In: Diabetes Care, Vol. 40, No. 10, 01.10.2017, p. 1386-1393.

Research output: Contribution to journalArticle

Kollerits, B, Lamina, C, Huth, C, Marques-Vidal, P, Kiechl, S, Seppälä, I, Cooper, J, Hunt, S, Meisinger, C, Herder, C, Kedenko, L, Willeit, J, Thorand, B, Dähnhardt, D, Stöckl, D, Willeit, K, Roden, M, Rathmann, W, Paulweber, B, Peters, A, Kähönen, M, Lehtimäki, T, Raitakari, OT, Humphries, SE, Vollenweider, P, Dieplinger, H & Kronenberg, F 2017, 'Plasma concentrations of afamin are associated with prevalent and incident type 2 diabetes: A pooled analysis in more than 20,000 individuals', Diabetes Care, vol. 40, no. 10, pp. 1386-1393. https://doi.org/10.2337/dc17-0201
Kollerits, Barbara ; Lamina, Claudia ; Huth, Cornelia ; Marques-Vidal, Pedro ; Kiechl, Stefan ; Seppälä, Ilkka ; Cooper, Jackie ; Hunt, Steven ; Meisinger, Christa ; Herder, Christian ; Kedenko, Ludmilla ; Willeit, Johann ; Thorand, Barbara ; Dähnhardt, Doreen ; Stöckl, Doris ; Willeit, Karin ; Roden, Michael ; Rathmann, Wolfgang ; Paulweber, Bernhard ; Peters, Annette ; Kähönen, Mika ; Lehtimäki, Terho ; Raitakari, Olli T. ; Humphries, Steve E. ; Vollenweider, Peter ; Dieplinger, Hans ; Kronenberg, Florian. / Plasma concentrations of afamin are associated with prevalent and incident type 2 diabetes : A pooled analysis in more than 20,000 individuals. In: Diabetes Care. 2017 ; Vol. 40, No. 10. pp. 1386-1393.
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abstract = "OBJECTIVE The human Vitamin E-binding glycoprotein afamin is primarily expressed in the liver and has been associated with prevalent and incident metabolic syndrome. These data were in linewith observations in transgenic mice.We thus investigatedwhether afamin concentrations are associated with prediabetes, type 2 diabetes, and insulin resistance (IR). RESEARCH DESIGN AND METHODS Individual-level baseline (n = 20,136) and follow-up data (n = 14,017) of eight prospective cohort studies were investigated. Study-level data were combined using random-effects meta-analyses. Main outcomes were prevalent and incident type 2 diabetes, prediabetes, and IR. Discrimination and reclassification of participants was analyzed for incident type 2 diabetes. RESULTS Mean afamin concentrations between studies ranged from 61 to 73 mg/L. The eight studies included 1,398 prevalent and 585 incident cases of type 2 diabetes. Each increase of afamin by 10 mg/L was associated with prevalent type 2 diabetes (odds ratio [OR] 1.19 [95{\%}CI 1.12-1.26], P=5.96×10-8). Afaminwas positively associated with IR assessed by HOMA-IR (b 0.110 [95{\%}CI 0.089-0.132], P = 1.37×10-23). Most importantly, afamin measured at baseline was an independent predictor for 585 incident cases of type 2 diabetes (OR 1.30 [95{\%} CI 1.23-1.38], P = 3.53 × 10-19) and showed a significant and valuable gain in risk classification accuracy when added to this extended adjustment model. CONCLUSIONS This pooled analysis in >20,000 individuals showed that afamin is strongly associated with IR, prevalence, and incidence of type 2 diabetes independent of major metabolic risk factors or parameters. Afamin might be a promising novel marker for the identification of individuals at high risk for the development of type 2 diabetes.",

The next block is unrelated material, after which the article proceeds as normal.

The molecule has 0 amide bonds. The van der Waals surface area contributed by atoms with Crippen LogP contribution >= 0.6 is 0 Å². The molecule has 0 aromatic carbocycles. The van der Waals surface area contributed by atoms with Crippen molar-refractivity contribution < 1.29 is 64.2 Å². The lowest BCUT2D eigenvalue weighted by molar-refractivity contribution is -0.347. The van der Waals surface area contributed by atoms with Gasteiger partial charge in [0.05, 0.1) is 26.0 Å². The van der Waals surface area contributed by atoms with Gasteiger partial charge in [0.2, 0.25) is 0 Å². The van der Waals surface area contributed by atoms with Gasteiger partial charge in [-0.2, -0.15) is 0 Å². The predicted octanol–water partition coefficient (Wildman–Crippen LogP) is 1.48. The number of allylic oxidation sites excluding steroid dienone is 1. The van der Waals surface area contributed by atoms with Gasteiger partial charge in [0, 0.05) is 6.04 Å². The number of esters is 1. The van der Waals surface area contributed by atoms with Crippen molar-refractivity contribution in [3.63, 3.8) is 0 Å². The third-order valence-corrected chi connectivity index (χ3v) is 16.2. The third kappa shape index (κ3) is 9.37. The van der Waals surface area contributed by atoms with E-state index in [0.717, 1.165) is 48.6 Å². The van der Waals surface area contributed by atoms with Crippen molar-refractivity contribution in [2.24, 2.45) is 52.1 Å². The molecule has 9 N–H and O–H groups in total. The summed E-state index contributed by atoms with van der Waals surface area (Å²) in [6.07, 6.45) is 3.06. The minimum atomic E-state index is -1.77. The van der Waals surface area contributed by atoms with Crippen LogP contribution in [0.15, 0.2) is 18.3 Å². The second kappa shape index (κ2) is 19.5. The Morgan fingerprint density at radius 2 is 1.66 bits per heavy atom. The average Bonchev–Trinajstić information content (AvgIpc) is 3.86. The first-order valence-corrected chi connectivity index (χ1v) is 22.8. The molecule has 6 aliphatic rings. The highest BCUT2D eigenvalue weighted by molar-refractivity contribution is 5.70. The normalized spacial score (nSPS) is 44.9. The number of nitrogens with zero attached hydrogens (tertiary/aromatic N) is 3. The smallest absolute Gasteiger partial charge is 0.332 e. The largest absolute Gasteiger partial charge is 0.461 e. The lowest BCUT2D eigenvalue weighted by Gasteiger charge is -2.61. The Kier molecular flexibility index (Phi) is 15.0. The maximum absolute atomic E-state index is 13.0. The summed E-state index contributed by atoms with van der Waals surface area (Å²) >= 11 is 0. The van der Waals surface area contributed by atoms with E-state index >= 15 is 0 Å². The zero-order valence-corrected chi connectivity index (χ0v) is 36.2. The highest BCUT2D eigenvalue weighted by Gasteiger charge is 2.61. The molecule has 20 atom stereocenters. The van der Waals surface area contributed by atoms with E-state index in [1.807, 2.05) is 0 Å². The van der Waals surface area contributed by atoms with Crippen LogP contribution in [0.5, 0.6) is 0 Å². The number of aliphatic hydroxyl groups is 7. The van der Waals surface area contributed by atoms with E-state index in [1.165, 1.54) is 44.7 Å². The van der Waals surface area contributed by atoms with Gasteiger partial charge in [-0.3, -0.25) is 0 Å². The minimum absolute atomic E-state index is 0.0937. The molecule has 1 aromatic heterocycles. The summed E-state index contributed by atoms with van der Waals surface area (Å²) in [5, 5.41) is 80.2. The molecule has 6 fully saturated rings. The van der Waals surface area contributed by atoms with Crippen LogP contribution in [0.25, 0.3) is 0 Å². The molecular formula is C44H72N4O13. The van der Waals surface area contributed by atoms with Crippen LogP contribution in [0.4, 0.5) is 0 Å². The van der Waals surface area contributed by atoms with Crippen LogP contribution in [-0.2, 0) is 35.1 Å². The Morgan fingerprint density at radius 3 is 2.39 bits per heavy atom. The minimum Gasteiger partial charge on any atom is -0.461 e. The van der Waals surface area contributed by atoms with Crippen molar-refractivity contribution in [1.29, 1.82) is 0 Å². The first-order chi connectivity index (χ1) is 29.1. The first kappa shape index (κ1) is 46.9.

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T1 - Plasma concentrations of afamin are associated with prevalent and incident type 2 diabetes

T2 - A pooled analysis in more than 20,000 individuals

AU - Kollerits, Barbara

AU - Lamina, Claudia

AU - Huth, Cornelia

AU - Marques-Vidal, Pedro

AU - Kiechl, Stefan

AU - Seppälä, Ilkka

AU - Cooper, Jackie

AU - Hunt, Steven

AU - Meisinger, Christa

AU - Herder, Christian

AU - Kedenko, Ludmilla

AU - Willeit, Johann

AU - Thorand, Barbara

AU - Dähnhardt, Doreen

AU - Stöckl, Doris

AU - Willeit, Karin

AU - Roden, Michael

AU - Rathmann, Wolfgang

AU - Paulweber, Bernhard

AU - Peters, Annette